By Tracy G. Cassels

“Failure to progress” – a term far too many women have heard during their birthing experience.  What does it mean?  It means your body isn’t dilating or getting your baby out based on a predetermined schedule.  What is this schedule?  It’s Friedman’s Curve, and it looks like this:


A depiction of Friedman’s curve, based on data from Friedman, E. A. (1955). “Primigravid labor; a graphicostatistical analysis.” Obstet Gynecol 6(6): 567-589. and Friedman, E. A. (1956). “Labor in multiparas; a graphicostatistical analysis.” Obstet Gynecol 8(6): 691-703.  From Evidence Based Birth.

The data is based on 500 labouring women from 1954.  There are many, many reasons why the curve itself is out of date and a wonderful article from Evidence Based Birth (found here) on the topic is incredible and in all seriousness, go read it because it’s unbelievably comprehensive.  But it misses one thing that I want to add and address:  How we think of averages.

Based on Friedman’s curve, the amount of time to reach each stage is as follows:


 Time to reach (Standard Deviation)


 8.6 hrs (6 hrs)
4.9 hrs (4 hrs)
1 hr (0.8 hrs)

Now, although there are lots of reasons to ignore this data completely, what if we don’t?  What if we assume we could take 500 women today and get the same results (which we probably wouldn’t for reasons EBB provides)?  What does this mean?

Well, if we think of it statistically,  the amount of time needed to define failure to progress should be based on the top 5% of births which is the equivalent of a standard deviation of 1.65.  Before we calculate it, let’s just remember that birth falls on a normal curve as well which looks like this:

normal curve

Okay, so for a woman to have not progressed based on being in the top 5%, she would need to have taken 18.5 hours to get to 4cm dilation or 11.5 hours to get from 4 to 10cm dilation or have been pushing for 2.32 hours (a woman at the edge could take 32.32 hours and have it be in the “normal” realm).  I don’t know about you, but when a doctor first came in to suggest I wasn’t progressing fast enough during the pushing stage, I’d only been pushing an hour.   At an hour, 50% of women will have finished pushing and are hopefully holding their babies.  But 50% of women are still pushing.  And for those who are told they aren’t progressing after 8 hours of early labour, there’s not a single shred of evidence to suggest that.  In fact, based on old data, 40% of women wouldn’t have reached 4cm after 10 hours.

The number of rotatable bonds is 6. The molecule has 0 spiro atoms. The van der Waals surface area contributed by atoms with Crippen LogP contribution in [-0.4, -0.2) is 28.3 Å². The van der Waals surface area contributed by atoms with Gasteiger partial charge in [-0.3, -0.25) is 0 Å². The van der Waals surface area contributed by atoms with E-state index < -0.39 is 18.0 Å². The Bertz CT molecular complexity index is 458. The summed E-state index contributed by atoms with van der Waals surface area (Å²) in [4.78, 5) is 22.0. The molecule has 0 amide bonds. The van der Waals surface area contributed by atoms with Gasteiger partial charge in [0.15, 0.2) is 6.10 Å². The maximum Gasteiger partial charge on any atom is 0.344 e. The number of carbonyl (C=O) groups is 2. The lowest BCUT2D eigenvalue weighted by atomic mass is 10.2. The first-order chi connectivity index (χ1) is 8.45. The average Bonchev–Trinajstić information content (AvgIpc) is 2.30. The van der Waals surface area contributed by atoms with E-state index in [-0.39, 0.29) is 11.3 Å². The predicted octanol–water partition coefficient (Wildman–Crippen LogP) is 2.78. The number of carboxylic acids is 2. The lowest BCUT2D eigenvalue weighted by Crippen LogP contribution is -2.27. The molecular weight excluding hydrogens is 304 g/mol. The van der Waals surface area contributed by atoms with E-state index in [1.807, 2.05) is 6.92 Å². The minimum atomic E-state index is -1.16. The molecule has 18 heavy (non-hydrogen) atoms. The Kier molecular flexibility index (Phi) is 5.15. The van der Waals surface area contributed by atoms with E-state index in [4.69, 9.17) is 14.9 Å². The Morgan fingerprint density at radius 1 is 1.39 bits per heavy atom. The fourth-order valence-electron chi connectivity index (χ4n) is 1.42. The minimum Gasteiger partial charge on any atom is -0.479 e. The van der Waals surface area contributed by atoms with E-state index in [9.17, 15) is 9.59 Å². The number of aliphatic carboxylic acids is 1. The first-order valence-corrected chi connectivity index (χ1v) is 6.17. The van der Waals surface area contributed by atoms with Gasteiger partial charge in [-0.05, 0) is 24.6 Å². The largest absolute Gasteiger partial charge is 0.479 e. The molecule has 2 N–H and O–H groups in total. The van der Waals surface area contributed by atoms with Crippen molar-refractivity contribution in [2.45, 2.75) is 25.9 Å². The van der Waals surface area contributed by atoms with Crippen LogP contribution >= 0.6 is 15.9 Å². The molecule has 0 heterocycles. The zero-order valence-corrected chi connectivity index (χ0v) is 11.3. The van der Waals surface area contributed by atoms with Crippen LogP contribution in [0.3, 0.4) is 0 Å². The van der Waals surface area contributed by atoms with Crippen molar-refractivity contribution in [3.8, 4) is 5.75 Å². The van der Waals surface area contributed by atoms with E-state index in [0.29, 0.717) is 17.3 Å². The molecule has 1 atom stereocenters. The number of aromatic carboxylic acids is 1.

The problem is when people assume that because a number is an average, most people will fall towards that.  It’s nothing of the sort.  It’s just a mid-point with people falling on both sides equally and sometimes falling rather far away while still being completely normal.  When it comes to birth and the potential for problems, we usually err on the side of caution, but if we err too far to the side, we end up with problems, like rocketing c-section rates and the complications that go along with those.  Or myriad interventions that aren’t called for.

We need to be very clear when we start throwing around the term “failure to progress” that we should be talking about a very specific limit barring no other problems.  It can be serious and a symptom of other complications that need dealing with, but not at the stages a lot of women are being told they’ve hit it.  Let’s also not forget the current standards don’t even consider that we need updated data on averages based on current birthing practices (e.g., with and without an epidural, first time versus experienced birthers).  And for mothers, if you think you’re going into birth with an “average” total labour and pushing time of 12 hours, think again.  You could labour for 3 hours or 32 and still fall in the range of what’s normal.